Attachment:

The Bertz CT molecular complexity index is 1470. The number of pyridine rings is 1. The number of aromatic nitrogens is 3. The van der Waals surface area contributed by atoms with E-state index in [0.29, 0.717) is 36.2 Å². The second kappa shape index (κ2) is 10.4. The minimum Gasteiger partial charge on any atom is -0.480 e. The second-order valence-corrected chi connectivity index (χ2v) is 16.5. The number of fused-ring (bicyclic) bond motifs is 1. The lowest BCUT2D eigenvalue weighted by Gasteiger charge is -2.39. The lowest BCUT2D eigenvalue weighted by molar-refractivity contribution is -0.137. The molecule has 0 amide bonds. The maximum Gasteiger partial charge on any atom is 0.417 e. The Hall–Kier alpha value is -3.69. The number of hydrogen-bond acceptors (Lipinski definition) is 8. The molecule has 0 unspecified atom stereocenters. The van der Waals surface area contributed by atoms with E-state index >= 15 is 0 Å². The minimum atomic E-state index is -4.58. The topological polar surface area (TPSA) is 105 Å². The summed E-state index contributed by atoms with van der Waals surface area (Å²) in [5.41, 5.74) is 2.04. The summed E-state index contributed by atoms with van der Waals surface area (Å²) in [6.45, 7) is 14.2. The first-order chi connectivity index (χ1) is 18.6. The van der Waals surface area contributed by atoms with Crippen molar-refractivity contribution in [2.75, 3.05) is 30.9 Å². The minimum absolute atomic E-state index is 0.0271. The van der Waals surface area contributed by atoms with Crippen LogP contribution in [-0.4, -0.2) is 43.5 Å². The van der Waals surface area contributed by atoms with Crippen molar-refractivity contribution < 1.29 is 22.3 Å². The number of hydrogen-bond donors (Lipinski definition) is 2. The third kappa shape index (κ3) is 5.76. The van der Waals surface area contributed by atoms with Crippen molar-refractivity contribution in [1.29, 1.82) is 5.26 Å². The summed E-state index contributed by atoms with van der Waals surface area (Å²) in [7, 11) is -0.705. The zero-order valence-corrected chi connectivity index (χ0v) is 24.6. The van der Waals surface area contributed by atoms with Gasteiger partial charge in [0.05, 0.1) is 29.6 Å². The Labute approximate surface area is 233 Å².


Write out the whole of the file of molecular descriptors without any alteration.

The Bertz CT molecular complexity index is 1470. The number of pyridine rings is 1. The number of aromatic nitrogens is 3. The van der Waals surface area contributed by atoms with E-state index in [0.29, 0.717) is 36.2 Å². The second kappa shape index (κ2) is 10.4. The minimum Gasteiger partial charge on any atom is -0.480 e. The second-order valence-corrected chi connectivity index (χ2v) is 16.5. The number of fused-ring (bicyclic) bond motifs is 1. The lowest BCUT2D eigenvalue weighted by Gasteiger charge is -2.39. The lowest BCUT2D eigenvalue weighted by molar-refractivity contribution is -0.137. The molecule has 0 amide bonds. The maximum Gasteiger partial charge on any atom is 0.417 e. The Hall–Kier alpha value is -3.69. The number of hydrogen-bond acceptors (Lipinski definition) is 8. The molecule has 0 unspecified atom stereocenters. The van der Waals surface area contributed by atoms with E-state index >= 15 is 0 Å². The minimum atomic E-state index is -4.58. The topological polar surface area (TPSA) is 105 Å². The summed E-state index contributed by atoms with van der Waals surface area (Å²) in [5.41, 5.74) is 2.04. The summed E-state index contributed by atoms with van der Waals surface area (Å²) in [6.45, 7) is 14.2. The first-order chi connectivity index (χ1) is 18.6. The van der Waals surface area contributed by atoms with Crippen molar-refractivity contribution in [2.75, 3.05) is 30.9 Å². The minimum absolute atomic E-state index is 0.0271. The van der Waals surface area contributed by atoms with Crippen LogP contribution in [-0.4, -0.2) is 43.5 Å². The van der Waals surface area contributed by atoms with Crippen molar-refractivity contribution < 1.29 is 22.3 Å². The number of hydrogen-bond donors (Lipinski definition) is 2. The third kappa shape index (κ3) is 5.76. The van der Waals surface area contributed by atoms with Crippen molar-refractivity contribution in [1.29, 1.82) is 5.26 Å². The summed E-state index contributed by atoms with van der Waals surface area (Å²) in [7, 11) is -0.705. The zero-order valence-corrected chi connectivity index (χ0v) is 24.6. The van der Waals surface area contributed by atoms with Gasteiger partial charge in [0.05, 0.1) is 29.6 Å². The Labute approximate surface area is 233 Å².